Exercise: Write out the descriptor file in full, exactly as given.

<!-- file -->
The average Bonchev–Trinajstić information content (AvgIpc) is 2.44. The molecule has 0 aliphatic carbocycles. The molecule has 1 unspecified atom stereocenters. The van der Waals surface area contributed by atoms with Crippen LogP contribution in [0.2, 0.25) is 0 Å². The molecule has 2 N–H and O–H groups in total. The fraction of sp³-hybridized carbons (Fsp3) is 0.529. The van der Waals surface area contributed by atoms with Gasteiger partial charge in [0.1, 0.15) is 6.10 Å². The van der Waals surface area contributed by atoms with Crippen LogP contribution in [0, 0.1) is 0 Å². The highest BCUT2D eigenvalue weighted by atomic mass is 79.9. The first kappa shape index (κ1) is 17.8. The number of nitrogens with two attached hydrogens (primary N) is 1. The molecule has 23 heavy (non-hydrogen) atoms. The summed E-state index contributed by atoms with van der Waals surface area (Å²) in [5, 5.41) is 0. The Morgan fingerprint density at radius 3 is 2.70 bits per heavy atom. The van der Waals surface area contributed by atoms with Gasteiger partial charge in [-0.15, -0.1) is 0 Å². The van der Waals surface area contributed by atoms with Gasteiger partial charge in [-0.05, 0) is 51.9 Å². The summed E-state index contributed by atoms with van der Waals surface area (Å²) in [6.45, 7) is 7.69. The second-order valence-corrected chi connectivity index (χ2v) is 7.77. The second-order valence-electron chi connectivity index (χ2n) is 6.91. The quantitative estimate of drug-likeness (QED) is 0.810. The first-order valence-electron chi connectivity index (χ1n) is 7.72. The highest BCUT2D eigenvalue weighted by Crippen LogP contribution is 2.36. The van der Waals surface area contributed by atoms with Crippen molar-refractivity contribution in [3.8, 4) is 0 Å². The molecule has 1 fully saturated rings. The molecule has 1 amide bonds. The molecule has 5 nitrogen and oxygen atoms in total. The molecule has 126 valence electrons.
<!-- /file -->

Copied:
The average Bonchev–Trinajstić information content (AvgIpc) is 2.44. The molecule has 0 aliphatic carbocycles. The molecule has 1 unspecified atom stereocenters. The van der Waals surface area contributed by atoms with Crippen LogP contribution in [0.2, 0.25) is 0 Å². The molecule has 2 N–H and O–H groups in total. The fraction of sp³-hybridized carbons (Fsp3) is 0.529. The van der Waals surface area contributed by atoms with Gasteiger partial charge in [0.1, 0.15) is 6.10 Å². The van der Waals surface area contributed by atoms with Crippen LogP contribution in [0, 0.1) is 0 Å². The highest BCUT2D eigenvalue weighted by atomic mass is 79.9. The first kappa shape index (κ1) is 17.8. The number of nitrogens with two attached hydrogens (primary N) is 1. The molecule has 23 heavy (non-hydrogen) atoms. The summed E-state index contributed by atoms with van der Waals surface area (Å²) in [5, 5.41) is 0. The Morgan fingerprint density at radius 3 is 2.70 bits per heavy atom. The van der Waals surface area contributed by atoms with Gasteiger partial charge in [-0.15, -0.1) is 0 Å². The van der Waals surface area contributed by atoms with Gasteiger partial charge in [-0.05, 0) is 51.9 Å². The summed E-state index contributed by atoms with van der Waals surface area (Å²) in [6.45, 7) is 7.69. The second-order valence-corrected chi connectivity index (χ2v) is 7.77. The second-order valence-electron chi connectivity index (χ2n) is 6.91. The quantitative estimate of drug-likeness (QED) is 0.810. The first-order valence-electron chi connectivity index (χ1n) is 7.72. The highest BCUT2D eigenvalue weighted by Crippen LogP contribution is 2.36. The van der Waals surface area contributed by atoms with Crippen molar-refractivity contribution in [3.8, 4) is 0 Å². The molecule has 1 fully saturated rings. The molecule has 1 amide bonds. The molecule has 5 nitrogen and oxygen atoms in total. The molecule has 126 valence electrons.